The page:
- earnest or emphatic in dwelling upon, maintaining, or demanding something; persistent; pertinacious.
- compelling attention or notice: an insistent tone.
Origin of insistent
Related Wordsunrelenting, resolute, forceful, persistent, incessant, urgent, pressing, dire, assertive, emphatic, burning, clamant, clamorous, continuous, crying, dogged, exigent, imperative, imperious, importunate
Examples from the Web for insistent
The drumbeat and synth bass are as insistent as they are ominous.Is Bigger Better for St. Vincent?
December 4, 2014
But Hollande was “insistent,” she writes, and “his strength of persuasion was nuclear.”Hell Hath No Fury Like Valerie Trierweiler, the French President’s Ex
November 28, 2014
I want her to grow up to feel confident and powerful about herself and insistent about the world around her.My Daughter Is Bossy—But Don’t Call Her That
March 12, 2014
He would not allow his other teammates access to the best equipment, but was insistent that every cyclist dope.Dope on Wheels: Speed Read of 'Wheelmen' About Lance Armstrong
October 16, 2013
The rule, which it must be said Taylor was insistent on, was that neither of us could spill or take a break.Hanson Got Me Drunk on Their New Beer, Mmmhops (Really)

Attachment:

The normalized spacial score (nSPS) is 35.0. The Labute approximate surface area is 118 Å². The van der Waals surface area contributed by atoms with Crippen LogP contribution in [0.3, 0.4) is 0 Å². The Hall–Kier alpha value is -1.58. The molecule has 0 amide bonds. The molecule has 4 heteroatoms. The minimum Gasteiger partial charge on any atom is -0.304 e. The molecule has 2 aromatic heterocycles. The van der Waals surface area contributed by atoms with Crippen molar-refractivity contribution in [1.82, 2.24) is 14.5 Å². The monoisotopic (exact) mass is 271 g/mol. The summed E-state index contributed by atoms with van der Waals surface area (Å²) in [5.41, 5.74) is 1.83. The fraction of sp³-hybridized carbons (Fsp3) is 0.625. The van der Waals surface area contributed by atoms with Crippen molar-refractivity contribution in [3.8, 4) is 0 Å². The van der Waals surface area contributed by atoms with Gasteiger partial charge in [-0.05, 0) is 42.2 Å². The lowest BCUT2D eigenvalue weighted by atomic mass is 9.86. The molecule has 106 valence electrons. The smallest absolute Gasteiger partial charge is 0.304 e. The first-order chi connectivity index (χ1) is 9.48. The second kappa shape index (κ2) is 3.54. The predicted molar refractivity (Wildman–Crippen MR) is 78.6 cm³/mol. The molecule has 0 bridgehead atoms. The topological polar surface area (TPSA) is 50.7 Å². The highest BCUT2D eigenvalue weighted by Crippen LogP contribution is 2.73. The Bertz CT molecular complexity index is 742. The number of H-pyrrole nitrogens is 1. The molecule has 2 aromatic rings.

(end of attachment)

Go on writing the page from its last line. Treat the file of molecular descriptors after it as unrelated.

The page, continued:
September 18, 2013
It troubled him—the insistent feeling of the eyes which had been upon him.Way of the Lawless
We form a habit of conquering as insistent as any other habit.The Conquest of Fear
It continued musically low, but there was in it the insistent note of sincerity.Within the Law
Sidney had been insistent, and Harriet had topped the argument in her businesslike way.K
Mary Roberts Rinehart
But now it started off high pitched and insistent and did not stop.The Man the Martians Made
Frank Belknap Long
- making continual and persistent demands
- demanding notice or attention; compellingthe insistent cry of a bird
Word Origin and History for insistent
1620s, "standing on something," from Latin insistentem (nominative insistens), present participle of insistere (see insist). Meaning "dwelling firmly on something asserted" is from 1868. Related: Insistently.